One of the best things about living in Spain is being able to visit the many castles that dot the landscape. Actually it’s the food and wine and relatively low cost of living, but the castles are nice too. Not far from Madrid is the Castillo de Manzanares El Real. It was built in 1475 by the I Duque del Infantado, Diego Hurtado de Mendoza, and is billed as one of the “jewels of Spain.”
The castle replaced a smaller and less elegant castle in town, and was constructed as both a fortification and a residence. The choice of construction was a bit outmoded, as artillery was already making fortifications such as this one ineffective. Fortunately for the duke, it was never attacked and in fact the family only lived there until 1530.
The castle then went through a long period of decline. It was used as a storehouse for a time, and during the Spanish Civil War (1936-39) served as a school and a cinema. It has also featured in several Spanish films.
Now it has been fully restored as a heritage site. The interior has been decorated with 17th century Flemish tapestries, period Spanish furniture, and a small museum tells of the history of the castle.
This fellow greets you as you come in. Can anyone name the type of polearm?
The bus to Manzanares el Real takes about an hour from Madrid and makes for a good day trip. Don’t forget to pop into the medieval church of Nuestra Señora de las Nieves (pictured below). Also check out the old 15th century fort down the street, which is little more than foundations thanks to being used as raw material for the new castle. It does give a good idea of the basic layout, though. Plus there are some nice local restaurants.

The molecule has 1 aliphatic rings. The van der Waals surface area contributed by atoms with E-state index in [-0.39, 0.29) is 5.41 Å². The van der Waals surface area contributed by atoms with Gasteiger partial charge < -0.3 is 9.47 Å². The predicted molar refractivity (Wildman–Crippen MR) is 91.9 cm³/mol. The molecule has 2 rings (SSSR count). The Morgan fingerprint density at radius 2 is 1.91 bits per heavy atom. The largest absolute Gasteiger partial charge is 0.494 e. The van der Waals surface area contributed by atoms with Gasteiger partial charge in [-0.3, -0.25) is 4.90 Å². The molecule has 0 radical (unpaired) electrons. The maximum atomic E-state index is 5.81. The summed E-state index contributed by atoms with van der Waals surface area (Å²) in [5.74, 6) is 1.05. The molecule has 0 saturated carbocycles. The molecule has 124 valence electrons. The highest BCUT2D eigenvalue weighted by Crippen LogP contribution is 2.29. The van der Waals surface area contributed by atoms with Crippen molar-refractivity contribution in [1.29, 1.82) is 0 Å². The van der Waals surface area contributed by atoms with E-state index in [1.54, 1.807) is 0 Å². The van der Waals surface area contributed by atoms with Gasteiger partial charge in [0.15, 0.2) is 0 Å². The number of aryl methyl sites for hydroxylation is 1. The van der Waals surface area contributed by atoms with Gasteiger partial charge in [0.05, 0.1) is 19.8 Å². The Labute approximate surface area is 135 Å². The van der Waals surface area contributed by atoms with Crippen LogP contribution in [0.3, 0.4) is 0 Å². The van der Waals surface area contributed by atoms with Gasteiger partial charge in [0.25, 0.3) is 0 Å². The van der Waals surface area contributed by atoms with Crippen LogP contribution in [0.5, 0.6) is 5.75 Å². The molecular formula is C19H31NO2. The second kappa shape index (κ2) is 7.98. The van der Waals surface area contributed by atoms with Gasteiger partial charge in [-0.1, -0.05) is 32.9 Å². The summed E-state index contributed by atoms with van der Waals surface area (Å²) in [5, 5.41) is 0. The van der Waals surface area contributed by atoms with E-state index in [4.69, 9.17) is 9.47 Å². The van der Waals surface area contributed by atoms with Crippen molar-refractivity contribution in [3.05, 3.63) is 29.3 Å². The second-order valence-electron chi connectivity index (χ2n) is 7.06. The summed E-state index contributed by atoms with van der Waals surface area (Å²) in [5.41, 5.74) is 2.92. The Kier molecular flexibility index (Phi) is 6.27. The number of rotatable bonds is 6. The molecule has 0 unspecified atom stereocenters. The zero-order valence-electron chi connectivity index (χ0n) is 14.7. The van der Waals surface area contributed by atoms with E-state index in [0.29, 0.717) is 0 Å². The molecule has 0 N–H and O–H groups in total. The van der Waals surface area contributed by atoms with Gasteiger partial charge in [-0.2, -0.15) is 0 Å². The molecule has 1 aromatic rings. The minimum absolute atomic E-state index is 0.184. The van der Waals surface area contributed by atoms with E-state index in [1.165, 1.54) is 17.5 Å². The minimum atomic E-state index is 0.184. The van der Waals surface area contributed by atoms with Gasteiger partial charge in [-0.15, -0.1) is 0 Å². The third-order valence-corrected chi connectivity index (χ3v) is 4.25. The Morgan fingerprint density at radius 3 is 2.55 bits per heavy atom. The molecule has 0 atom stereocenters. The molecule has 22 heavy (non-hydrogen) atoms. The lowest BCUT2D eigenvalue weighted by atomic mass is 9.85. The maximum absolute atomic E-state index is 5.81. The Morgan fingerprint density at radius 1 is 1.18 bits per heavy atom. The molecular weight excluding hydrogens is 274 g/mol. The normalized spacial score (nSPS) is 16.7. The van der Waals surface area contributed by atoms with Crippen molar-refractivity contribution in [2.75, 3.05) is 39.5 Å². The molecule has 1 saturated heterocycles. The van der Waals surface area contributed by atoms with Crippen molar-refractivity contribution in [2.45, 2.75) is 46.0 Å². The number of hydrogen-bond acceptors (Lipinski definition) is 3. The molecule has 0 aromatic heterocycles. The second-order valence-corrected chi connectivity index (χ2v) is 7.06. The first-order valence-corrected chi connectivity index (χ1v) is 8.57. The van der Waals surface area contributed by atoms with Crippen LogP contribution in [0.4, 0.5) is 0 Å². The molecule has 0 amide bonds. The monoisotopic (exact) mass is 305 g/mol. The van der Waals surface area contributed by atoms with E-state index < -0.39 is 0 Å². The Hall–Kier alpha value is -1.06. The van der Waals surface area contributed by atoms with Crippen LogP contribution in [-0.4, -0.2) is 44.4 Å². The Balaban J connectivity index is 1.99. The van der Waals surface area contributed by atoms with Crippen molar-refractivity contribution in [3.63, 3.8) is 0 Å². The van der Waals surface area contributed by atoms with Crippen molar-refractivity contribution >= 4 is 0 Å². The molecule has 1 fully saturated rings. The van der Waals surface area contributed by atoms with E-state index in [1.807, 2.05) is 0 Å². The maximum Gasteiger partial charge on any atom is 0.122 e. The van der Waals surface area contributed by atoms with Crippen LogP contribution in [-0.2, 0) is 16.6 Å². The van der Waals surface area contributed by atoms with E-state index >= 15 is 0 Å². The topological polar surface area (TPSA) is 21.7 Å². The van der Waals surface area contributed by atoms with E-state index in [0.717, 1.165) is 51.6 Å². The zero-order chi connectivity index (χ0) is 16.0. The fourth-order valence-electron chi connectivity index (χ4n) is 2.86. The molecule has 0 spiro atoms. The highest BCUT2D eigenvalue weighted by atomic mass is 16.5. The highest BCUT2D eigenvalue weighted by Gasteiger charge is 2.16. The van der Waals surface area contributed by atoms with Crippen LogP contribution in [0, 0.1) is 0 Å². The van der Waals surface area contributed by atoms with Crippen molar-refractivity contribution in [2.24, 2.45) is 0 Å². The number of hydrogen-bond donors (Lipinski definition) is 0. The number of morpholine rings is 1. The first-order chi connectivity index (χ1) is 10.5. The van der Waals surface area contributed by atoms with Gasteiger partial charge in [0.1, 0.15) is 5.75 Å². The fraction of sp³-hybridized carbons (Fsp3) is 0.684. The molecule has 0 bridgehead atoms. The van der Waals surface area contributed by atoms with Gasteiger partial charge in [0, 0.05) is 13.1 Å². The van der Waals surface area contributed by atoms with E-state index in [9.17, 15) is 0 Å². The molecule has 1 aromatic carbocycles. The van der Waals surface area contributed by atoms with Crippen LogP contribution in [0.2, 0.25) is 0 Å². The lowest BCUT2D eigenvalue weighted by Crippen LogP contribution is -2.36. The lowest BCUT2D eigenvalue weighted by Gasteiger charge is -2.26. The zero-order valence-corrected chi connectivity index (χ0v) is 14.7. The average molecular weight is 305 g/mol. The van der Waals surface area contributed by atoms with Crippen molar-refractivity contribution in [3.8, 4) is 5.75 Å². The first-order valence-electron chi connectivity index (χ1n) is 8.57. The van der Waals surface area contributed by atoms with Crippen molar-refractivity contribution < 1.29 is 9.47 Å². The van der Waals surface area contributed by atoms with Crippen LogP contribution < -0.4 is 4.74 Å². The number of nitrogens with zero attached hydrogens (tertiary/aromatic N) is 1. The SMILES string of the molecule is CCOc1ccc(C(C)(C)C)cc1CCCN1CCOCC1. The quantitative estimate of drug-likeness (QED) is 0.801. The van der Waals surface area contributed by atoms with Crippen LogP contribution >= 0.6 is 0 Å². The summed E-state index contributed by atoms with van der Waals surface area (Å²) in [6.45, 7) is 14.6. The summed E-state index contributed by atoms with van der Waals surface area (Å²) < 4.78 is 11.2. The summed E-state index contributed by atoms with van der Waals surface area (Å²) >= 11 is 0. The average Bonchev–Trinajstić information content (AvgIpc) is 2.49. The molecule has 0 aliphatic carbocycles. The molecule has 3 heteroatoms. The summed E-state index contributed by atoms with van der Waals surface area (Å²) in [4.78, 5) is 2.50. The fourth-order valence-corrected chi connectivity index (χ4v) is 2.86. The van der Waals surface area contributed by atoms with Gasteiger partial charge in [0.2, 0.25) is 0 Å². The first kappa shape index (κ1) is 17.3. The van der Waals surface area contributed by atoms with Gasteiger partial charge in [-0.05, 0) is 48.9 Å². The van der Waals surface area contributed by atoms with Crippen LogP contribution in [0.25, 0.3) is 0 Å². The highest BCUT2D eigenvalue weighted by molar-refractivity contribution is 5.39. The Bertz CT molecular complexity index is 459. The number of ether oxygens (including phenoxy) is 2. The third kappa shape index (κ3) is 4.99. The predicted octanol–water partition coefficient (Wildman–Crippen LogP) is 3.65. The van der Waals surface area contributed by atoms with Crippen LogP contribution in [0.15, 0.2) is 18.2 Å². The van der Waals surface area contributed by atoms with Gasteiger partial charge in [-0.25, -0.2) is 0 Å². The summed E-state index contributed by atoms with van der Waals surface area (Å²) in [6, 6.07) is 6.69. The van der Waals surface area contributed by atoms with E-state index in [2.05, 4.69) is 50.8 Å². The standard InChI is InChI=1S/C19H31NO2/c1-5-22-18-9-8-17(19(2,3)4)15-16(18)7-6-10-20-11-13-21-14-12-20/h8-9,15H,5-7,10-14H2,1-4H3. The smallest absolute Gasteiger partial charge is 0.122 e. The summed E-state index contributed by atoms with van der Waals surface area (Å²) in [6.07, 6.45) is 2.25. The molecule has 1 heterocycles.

Sean McLachlan is the author of the historical fantasy novel A Fine Likeness, set in Civil War Missouri, and several other titles. Find out more about him on his blog and Amazon author’s page. His latest book, The Case of the Purloined Pyramid, is a neo-pulp detective novel set in Cairo in 1919. It just won the Kindle Scout program and will be published late in 2017.
Some jousting armor. Sadly, none of the suits of armor have descriptive labels.
I wouldn’t mind this in my living room. A bit old fashioned, but nice.
The women’s quarters have this platform for
sitting and working. It shows the Moorish influence.
The central courtyard
Those rocky hills beyond, known as La Pedriza, are a popular place for hikes
The 14th century Iglesia Nuestra Señora de las Nieves (Our lady of the Snows)
stands just down the road from the castle. Sadly, its interior is very plain.